# Thread: Complex Analysis-Isomorphisms

1. ## Complex Analysis-Isomorphisms

Hey there,

I'll be delighted to get some help in these two questions:

1. Find an Isomorphism of $D=C-[-1,1]$ on $(z:Imz>0)$.

2. Find an Isomorphism of $(z:Rez>0,Imz>0,|z|>1)$ on $(z:Imz>0)$ such as $i \to 0$ , $1 \to 1$, $\infty \to \infty$.

Thanks a lot !

2. By isomorphism, do you mean conformal mapping (functions that preserve angles)?

3. The correct definition I've got is:
Let R and S be two regions. If there exists an analytic,injective function in R that satisfies: f(R)=S then the two regions R,S are isomorphic...
So I don't think it has to be conformal...

About the second one:
I know that if we take the composition of the functions $z^2,\frac{1}{z}$ then we'll get a mapping from the mentioned region to the upper half plane. But this composition doesn't preserve the points as needed...

Hope you'll be able to help me

Thanks !

4. So you don't care if the function is onto, then? That's interesting...

I'd fiddle around with fractional linear transformations, or Mobius transformations, as they're also called. Find out which points you want to go to which points. The key there is that Mobius transformations preserve cross-ratios. And that's the information you can use to construct your transformation.

5. Ofcourse it should be onto... In the definition I've written: f(R)=S...It means that the map should be onto...
Unfortunately,I've already tried solving these two questions using the guidance you mentioned- but without any success... I can't figure out how to continue the second question , from the part I mentioned above...
About the first one-I think that if we take the composition of the functions:
$\frac{1}{z} , iz, \sqrt(z)$ - we'll get the needed isomorphism...Am I right?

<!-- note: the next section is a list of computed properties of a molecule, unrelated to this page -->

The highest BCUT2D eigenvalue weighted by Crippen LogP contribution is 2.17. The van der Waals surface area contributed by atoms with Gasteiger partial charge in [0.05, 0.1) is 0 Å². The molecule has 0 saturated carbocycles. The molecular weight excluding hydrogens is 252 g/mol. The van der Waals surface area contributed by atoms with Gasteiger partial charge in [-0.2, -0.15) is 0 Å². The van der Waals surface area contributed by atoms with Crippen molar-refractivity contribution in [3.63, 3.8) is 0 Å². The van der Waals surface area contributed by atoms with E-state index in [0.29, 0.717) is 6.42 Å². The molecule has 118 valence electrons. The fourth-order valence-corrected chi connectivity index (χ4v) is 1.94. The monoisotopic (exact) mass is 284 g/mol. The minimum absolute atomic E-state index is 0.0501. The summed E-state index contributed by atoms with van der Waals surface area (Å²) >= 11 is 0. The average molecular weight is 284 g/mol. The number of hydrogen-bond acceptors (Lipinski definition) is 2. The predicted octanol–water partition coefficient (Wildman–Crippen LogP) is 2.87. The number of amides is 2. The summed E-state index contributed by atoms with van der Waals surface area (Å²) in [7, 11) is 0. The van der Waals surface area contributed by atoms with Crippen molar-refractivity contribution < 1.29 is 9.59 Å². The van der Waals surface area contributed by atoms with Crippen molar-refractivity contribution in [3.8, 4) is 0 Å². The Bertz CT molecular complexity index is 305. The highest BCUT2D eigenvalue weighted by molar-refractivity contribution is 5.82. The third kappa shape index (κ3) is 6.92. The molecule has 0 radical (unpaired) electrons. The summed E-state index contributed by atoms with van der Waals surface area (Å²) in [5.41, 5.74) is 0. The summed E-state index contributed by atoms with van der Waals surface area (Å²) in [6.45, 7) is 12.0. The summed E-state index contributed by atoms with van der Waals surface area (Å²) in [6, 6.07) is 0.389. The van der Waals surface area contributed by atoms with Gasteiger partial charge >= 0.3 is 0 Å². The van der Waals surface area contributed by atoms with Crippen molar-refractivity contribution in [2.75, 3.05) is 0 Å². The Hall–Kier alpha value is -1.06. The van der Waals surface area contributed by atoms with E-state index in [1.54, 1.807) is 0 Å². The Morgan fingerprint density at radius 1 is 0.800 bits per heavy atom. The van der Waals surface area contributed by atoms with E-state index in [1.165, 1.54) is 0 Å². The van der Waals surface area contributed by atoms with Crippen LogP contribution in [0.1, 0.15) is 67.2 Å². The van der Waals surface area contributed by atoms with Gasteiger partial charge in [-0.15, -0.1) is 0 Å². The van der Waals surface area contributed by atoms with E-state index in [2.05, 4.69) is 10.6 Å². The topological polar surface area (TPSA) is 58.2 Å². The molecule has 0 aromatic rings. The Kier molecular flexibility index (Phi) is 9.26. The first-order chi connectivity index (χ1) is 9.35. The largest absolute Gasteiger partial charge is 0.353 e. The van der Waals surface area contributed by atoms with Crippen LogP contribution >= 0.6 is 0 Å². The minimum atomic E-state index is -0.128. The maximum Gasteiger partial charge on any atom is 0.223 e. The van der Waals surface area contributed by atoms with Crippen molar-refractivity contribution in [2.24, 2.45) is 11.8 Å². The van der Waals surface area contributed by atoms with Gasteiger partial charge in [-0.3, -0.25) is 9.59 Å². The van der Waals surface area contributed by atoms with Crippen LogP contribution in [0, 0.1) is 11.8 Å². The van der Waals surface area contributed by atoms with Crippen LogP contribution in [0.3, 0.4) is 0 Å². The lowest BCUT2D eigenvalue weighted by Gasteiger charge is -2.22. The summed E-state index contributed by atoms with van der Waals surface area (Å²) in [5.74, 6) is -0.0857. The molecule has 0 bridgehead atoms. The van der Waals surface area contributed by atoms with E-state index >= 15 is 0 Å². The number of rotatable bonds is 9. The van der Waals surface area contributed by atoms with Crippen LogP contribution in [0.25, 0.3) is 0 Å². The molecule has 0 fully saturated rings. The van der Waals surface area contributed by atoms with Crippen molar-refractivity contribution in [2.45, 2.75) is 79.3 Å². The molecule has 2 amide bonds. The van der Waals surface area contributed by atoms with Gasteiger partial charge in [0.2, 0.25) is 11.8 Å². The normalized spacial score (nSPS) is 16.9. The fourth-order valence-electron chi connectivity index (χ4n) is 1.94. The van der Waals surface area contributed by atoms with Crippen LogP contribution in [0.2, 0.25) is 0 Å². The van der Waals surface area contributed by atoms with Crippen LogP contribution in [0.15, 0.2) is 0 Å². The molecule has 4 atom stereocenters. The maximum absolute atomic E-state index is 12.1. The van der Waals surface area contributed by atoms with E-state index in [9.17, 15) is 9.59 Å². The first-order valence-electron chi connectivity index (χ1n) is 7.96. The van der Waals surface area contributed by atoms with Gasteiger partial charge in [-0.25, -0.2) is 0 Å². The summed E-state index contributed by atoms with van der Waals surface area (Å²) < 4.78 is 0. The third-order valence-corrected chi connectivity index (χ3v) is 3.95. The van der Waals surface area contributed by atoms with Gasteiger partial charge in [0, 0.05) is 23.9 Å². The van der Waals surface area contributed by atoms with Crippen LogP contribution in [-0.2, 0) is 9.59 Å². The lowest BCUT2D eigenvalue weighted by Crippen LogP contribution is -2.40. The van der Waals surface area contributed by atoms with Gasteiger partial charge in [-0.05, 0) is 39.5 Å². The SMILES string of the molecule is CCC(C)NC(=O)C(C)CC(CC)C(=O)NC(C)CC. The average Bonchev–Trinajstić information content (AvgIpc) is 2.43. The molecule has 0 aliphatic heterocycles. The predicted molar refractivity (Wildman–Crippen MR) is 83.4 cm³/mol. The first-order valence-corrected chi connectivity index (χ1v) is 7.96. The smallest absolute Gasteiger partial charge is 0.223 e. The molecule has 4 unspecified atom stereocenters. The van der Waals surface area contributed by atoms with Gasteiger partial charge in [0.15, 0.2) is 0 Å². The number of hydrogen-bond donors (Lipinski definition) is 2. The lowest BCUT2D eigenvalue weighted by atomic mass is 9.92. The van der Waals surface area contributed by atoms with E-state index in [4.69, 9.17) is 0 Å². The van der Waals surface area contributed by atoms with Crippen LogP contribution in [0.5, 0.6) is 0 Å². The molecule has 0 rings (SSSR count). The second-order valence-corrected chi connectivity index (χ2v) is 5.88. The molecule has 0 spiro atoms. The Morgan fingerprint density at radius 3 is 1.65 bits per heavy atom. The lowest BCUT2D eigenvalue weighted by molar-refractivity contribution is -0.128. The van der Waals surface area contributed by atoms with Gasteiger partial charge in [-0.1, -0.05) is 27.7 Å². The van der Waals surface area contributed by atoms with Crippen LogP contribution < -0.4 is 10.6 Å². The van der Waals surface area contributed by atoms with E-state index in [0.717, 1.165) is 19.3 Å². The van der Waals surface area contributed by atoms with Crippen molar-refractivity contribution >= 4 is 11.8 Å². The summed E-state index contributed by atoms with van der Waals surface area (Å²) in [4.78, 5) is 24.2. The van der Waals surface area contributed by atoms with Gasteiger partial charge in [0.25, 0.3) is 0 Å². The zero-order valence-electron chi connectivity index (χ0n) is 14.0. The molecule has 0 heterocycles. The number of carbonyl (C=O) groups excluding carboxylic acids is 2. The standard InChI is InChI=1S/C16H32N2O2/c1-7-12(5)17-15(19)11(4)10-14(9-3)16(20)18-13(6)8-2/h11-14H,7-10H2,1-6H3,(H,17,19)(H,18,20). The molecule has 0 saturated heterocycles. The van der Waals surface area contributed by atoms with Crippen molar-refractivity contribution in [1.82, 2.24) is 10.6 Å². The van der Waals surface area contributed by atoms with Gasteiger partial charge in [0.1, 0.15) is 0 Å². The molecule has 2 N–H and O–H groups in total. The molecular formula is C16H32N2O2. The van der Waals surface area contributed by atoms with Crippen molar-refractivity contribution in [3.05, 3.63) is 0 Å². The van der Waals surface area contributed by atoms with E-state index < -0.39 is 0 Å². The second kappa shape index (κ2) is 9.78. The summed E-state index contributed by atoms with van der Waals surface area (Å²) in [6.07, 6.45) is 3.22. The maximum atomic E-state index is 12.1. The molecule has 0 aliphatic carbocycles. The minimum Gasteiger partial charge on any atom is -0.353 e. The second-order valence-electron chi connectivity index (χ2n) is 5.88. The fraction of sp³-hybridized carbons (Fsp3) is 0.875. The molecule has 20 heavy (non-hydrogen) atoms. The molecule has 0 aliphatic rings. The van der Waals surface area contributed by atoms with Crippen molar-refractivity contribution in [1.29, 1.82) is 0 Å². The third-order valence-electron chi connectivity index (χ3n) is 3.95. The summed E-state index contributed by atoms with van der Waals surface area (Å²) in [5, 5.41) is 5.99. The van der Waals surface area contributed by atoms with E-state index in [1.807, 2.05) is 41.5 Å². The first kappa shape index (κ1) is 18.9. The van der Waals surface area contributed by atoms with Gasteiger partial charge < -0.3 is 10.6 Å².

Hope you'll be able to continue your guidance...

Thanks !

6. My bad. I saw " $\to$" where you had put equality. So you have to have analytic bijections from one region to another. Such functions are conformal, at least if their derivative is everywhere non-zero.

Hmm. Initial thoughts: #2 you're guaranteed to be able to do, since the Reimann Mapping Theorem says you can go from the starting region to the open unit disk, as well as from the the open unit disk to the ending region. All the regions there are simply connected, nonempty, open, proper subsets of the complex plane.

I'll have to get back to this another time.

7. Intuitively, with #2, one approach would be to rotate the complex plane in a counter-clockwise direction about the point $1+0i$ through an angle $\pi/2$, and then to dilate all points towards the point $1+0i$, such that the point $1-\sqrt{2}+0i$ maps to $1+0i$.

8. Your candidate for #1 won't work, because the point $z=-2$, which is in the desired domain, gets mapped to $0.5-0.5i$, which is not in the desired range.

9. For #1, apply a Mobius transformation which maps $-1$ to $0$ and $1$ to $\infty$, while mapping the real line to itself. Then you have the plane cut along the half-line $[0, \infty]$. Then use a fixed branch of the square root to map this to the upper-half plane.

By the way, any analytic mapping is automatically conformal at any point where the derivative does not vanish.